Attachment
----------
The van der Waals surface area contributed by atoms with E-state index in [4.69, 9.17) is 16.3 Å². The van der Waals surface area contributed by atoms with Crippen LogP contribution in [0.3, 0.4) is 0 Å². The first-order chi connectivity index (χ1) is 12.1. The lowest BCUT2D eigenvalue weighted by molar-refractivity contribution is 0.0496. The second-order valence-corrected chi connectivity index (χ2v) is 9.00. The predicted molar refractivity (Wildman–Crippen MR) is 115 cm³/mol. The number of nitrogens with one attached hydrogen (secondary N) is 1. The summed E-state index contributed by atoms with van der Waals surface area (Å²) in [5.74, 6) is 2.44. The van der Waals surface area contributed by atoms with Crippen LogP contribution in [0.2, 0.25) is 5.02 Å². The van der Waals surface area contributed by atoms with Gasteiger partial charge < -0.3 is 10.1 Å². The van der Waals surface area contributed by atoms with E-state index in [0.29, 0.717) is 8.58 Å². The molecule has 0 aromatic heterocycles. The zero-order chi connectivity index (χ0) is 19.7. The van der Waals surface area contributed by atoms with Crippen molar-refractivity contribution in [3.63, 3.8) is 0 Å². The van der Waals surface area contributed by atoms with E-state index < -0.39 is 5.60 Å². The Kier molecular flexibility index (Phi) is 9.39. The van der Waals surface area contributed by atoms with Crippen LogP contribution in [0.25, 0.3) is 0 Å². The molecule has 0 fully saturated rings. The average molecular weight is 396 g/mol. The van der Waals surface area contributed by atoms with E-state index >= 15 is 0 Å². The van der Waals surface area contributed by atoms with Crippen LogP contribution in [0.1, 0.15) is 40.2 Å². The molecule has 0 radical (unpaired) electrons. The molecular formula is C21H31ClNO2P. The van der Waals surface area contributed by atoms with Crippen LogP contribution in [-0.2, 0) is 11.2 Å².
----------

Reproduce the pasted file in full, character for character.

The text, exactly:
The van der Waals surface area contributed by atoms with E-state index in [4.69, 9.17) is 16.3 Å². The van der Waals surface area contributed by atoms with Crippen LogP contribution in [0.3, 0.4) is 0 Å². The first-order chi connectivity index (χ1) is 12.1. The lowest BCUT2D eigenvalue weighted by molar-refractivity contribution is 0.0496. The second-order valence-corrected chi connectivity index (χ2v) is 9.00. The predicted molar refractivity (Wildman–Crippen MR) is 115 cm³/mol. The number of nitrogens with one attached hydrogen (secondary N) is 1. The summed E-state index contributed by atoms with van der Waals surface area (Å²) in [5.74, 6) is 2.44. The van der Waals surface area contributed by atoms with Crippen LogP contribution in [0.2, 0.25) is 5.02 Å². The van der Waals surface area contributed by atoms with Gasteiger partial charge < -0.3 is 10.1 Å². The van der Waals surface area contributed by atoms with E-state index in [0.29, 0.717) is 8.58 Å². The molecule has 0 aromatic heterocycles. The zero-order chi connectivity index (χ0) is 19.7. The van der Waals surface area contributed by atoms with Crippen molar-refractivity contribution in [3.63, 3.8) is 0 Å². The van der Waals surface area contributed by atoms with E-state index < -0.39 is 5.60 Å². The Kier molecular flexibility index (Phi) is 9.39. The van der Waals surface area contributed by atoms with Crippen LogP contribution in [0.25, 0.3) is 0 Å². The molecule has 0 fully saturated rings. The average molecular weight is 396 g/mol. The van der Waals surface area contributed by atoms with E-state index >= 15 is 0 Å². The van der Waals surface area contributed by atoms with Crippen LogP contribution in [0.1, 0.15) is 40.2 Å². The molecule has 0 radical (unpaired) electrons. The molecular formula is C21H31ClNO2P. The van der Waals surface area contributed by atoms with Crippen LogP contribution in [-0.2, 0) is 11.2 Å².